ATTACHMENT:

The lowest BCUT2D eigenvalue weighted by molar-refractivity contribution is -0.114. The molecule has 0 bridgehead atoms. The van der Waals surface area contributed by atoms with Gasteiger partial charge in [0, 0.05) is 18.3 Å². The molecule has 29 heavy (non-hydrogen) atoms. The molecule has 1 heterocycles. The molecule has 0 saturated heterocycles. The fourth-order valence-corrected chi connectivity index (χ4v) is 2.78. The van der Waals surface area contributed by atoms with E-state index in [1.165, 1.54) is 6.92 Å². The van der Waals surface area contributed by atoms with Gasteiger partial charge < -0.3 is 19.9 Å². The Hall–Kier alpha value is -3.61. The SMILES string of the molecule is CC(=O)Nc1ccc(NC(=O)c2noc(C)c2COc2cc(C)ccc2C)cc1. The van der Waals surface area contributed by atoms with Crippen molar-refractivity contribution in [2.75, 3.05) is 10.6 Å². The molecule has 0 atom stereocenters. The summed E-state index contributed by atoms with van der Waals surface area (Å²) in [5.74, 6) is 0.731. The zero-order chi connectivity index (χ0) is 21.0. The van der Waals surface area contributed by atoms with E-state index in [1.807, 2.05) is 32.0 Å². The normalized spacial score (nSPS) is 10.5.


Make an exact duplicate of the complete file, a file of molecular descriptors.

The lowest BCUT2D eigenvalue weighted by molar-refractivity contribution is -0.114. The molecule has 0 bridgehead atoms. The van der Waals surface area contributed by atoms with Gasteiger partial charge in [0, 0.05) is 18.3 Å². The molecule has 29 heavy (non-hydrogen) atoms. The molecule has 1 heterocycles. The molecule has 0 saturated heterocycles. The fourth-order valence-corrected chi connectivity index (χ4v) is 2.78. The van der Waals surface area contributed by atoms with E-state index in [1.165, 1.54) is 6.92 Å². The van der Waals surface area contributed by atoms with Gasteiger partial charge < -0.3 is 19.9 Å². The Hall–Kier alpha value is -3.61. The SMILES string of the molecule is CC(=O)Nc1ccc(NC(=O)c2noc(C)c2COc2cc(C)ccc2C)cc1. The van der Waals surface area contributed by atoms with Crippen molar-refractivity contribution in [2.75, 3.05) is 10.6 Å². The molecule has 0 atom stereocenters. The summed E-state index contributed by atoms with van der Waals surface area (Å²) in [5.74, 6) is 0.731. The zero-order chi connectivity index (χ0) is 21.0. The van der Waals surface area contributed by atoms with E-state index in [1.807, 2.05) is 32.0 Å². The normalized spacial score (nSPS) is 10.5.